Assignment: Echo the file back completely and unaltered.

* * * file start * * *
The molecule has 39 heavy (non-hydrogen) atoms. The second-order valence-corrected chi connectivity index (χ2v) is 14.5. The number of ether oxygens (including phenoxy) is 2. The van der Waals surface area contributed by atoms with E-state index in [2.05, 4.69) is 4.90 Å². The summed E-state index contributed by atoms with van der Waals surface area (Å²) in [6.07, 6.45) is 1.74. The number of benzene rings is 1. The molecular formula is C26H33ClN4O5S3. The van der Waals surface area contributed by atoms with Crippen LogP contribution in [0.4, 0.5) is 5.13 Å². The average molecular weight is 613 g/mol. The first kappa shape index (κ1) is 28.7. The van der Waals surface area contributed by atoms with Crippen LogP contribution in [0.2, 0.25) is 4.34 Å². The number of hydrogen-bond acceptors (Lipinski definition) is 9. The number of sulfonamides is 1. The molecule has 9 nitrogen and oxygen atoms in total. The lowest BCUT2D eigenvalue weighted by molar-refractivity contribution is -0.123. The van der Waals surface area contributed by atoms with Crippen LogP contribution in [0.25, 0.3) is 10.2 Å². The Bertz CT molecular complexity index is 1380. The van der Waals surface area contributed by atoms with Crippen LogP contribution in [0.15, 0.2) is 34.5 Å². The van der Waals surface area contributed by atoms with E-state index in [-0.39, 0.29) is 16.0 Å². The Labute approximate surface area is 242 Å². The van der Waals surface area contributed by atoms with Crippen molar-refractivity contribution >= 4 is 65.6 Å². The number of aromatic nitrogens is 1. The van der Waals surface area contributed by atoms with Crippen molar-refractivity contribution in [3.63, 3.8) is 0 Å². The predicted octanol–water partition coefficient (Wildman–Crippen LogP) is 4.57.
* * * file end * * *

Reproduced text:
The molecule has 39 heavy (non-hydrogen) atoms. The second-order valence-corrected chi connectivity index (χ2v) is 14.5. The number of ether oxygens (including phenoxy) is 2. The van der Waals surface area contributed by atoms with E-state index in [2.05, 4.69) is 4.90 Å². The summed E-state index contributed by atoms with van der Waals surface area (Å²) in [6.07, 6.45) is 1.74. The number of benzene rings is 1. The molecular formula is C26H33ClN4O5S3. The van der Waals surface area contributed by atoms with Crippen LogP contribution in [0.4, 0.5) is 5.13 Å². The average molecular weight is 613 g/mol. The first kappa shape index (κ1) is 28.7. The van der Waals surface area contributed by atoms with Crippen LogP contribution in [0.2, 0.25) is 4.34 Å². The number of hydrogen-bond acceptors (Lipinski definition) is 9. The number of sulfonamides is 1. The molecule has 9 nitrogen and oxygen atoms in total. The lowest BCUT2D eigenvalue weighted by molar-refractivity contribution is -0.123. The van der Waals surface area contributed by atoms with Crippen LogP contribution in [0.25, 0.3) is 10.2 Å². The Bertz CT molecular complexity index is 1380. The van der Waals surface area contributed by atoms with Crippen LogP contribution in [0.15, 0.2) is 34.5 Å². The van der Waals surface area contributed by atoms with E-state index in [-0.39, 0.29) is 16.0 Å². The Labute approximate surface area is 242 Å². The van der Waals surface area contributed by atoms with Crippen molar-refractivity contribution >= 4 is 65.6 Å². The number of aromatic nitrogens is 1. The van der Waals surface area contributed by atoms with Crippen molar-refractivity contribution in [3.63, 3.8) is 0 Å². The predicted octanol–water partition coefficient (Wildman–Crippen LogP) is 4.57.